De Meyer T, Rietzschel ER, De Buyzere ML, Langlois MR, De Bacquer D, Segers P, Van Damme P, De Backer GG, Van Oostveldt P, Van Criekinge W, et al. Systemic telomere length and preclinical atherosclerosis: the Asklepios study. Eur Heart J. 2009;30(24):3074–81.

  17. 17.

    Fernandez-Alvira JM, Fuster V, Dorado B, Soberon N, Flores I, Gallardo M, Pocock S, Blasco MA, Andres V. Short telomere load, telomere length, and subclinical atherosclerosis: the PESA study. J Am Coll Cardiol. 2016;67(21):2467–76.

  18. 18.

    Osthus IBO, Lydersen S, Dalen H, Nauman J, Wisloff U. Association of Telomere Length with Myocardial Infarction: a prospective cohort from the population based HUNT 2 study. Prog Cardiovasc Dis. 2017;59(6):649–55.

  19. 19.

    D'Mello MJJ, Ross SA, Anand SS, Gerstein H, McQueen M, Yusuf S, Pare G. Telomere length and risk of myocardial infarction in a MultiEthnic population: the INTERHEART study. J Am Coll Cardiol. 2016;67(15):1863–5.

  20. 20.

    Sahin E, Depinho RA. Linking functional decline of telomeres, mitochondria and stem cells during ageing. Nature. 2010;464(7288):520–8.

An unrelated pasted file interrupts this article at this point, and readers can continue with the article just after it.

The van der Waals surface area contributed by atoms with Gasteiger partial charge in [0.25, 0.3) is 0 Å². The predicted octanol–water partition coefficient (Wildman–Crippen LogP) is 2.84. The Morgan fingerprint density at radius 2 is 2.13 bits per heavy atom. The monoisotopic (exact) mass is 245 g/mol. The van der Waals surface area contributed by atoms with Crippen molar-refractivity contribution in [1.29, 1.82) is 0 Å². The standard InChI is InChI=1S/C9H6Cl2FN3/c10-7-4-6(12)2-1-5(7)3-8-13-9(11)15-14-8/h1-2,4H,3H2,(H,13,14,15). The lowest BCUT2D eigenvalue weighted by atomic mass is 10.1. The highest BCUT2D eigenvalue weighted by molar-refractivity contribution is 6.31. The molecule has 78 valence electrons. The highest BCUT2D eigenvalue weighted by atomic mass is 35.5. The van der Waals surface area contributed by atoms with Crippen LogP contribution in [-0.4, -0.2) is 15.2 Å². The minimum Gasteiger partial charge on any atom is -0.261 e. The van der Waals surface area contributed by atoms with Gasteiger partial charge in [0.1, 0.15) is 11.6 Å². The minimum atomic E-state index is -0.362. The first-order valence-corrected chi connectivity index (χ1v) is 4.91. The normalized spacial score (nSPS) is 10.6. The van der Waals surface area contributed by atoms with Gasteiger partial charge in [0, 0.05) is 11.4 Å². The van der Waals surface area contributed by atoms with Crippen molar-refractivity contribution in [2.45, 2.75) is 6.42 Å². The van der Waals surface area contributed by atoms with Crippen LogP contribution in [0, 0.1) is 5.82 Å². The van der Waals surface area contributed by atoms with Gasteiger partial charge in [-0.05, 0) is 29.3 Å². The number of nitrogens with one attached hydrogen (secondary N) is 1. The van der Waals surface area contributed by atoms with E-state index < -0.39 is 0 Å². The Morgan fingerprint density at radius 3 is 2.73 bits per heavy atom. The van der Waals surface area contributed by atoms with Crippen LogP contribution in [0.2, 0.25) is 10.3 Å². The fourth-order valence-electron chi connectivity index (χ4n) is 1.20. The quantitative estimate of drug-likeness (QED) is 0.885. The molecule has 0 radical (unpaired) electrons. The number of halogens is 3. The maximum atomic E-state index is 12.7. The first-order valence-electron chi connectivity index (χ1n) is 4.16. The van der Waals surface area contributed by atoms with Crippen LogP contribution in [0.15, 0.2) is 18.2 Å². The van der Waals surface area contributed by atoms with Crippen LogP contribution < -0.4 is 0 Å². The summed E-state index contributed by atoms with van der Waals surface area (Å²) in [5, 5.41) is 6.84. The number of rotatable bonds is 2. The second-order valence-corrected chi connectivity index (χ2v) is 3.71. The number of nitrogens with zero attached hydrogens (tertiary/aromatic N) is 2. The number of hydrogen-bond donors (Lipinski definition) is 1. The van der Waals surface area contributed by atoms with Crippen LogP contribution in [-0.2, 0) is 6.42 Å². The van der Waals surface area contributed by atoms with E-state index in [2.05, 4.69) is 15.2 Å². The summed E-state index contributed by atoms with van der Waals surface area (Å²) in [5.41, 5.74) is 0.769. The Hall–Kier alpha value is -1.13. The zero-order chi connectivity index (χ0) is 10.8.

21. 21.

    Farzaneh-Far R, Lin J, Epel ES, Harris WS, Blackburn EH, Whooley MA. Association of marine omega-3 fatty acid levels with telomeric aging in patients with coronary heart disease. JAMA. 2010;303(3):250–7.

  22. 22.

    Kiecolt-Glaser JK, Epel ES, Belury MA, Andridge R, Lin J, Glaser R, Malarkey WB, Hwang BS, Blackburn E. Omega-3 fatty acids, oxidative stress, and leukocyte telomere length: a randomized controlled trial. Brain Behav Immun. 2013;28:16–24.

  23. 23.

    Laake K, Myhre P, Nordby LM, Seljeflot I, Abdelnoor M, Smith P, Tveit A, Arnesen H, Solheim S. Effects of omega3 supplementation in elderly patients with acute myocardial infarction: design of a prospective randomized placebo controlled study. BMC Geriatr. 2014;14:74.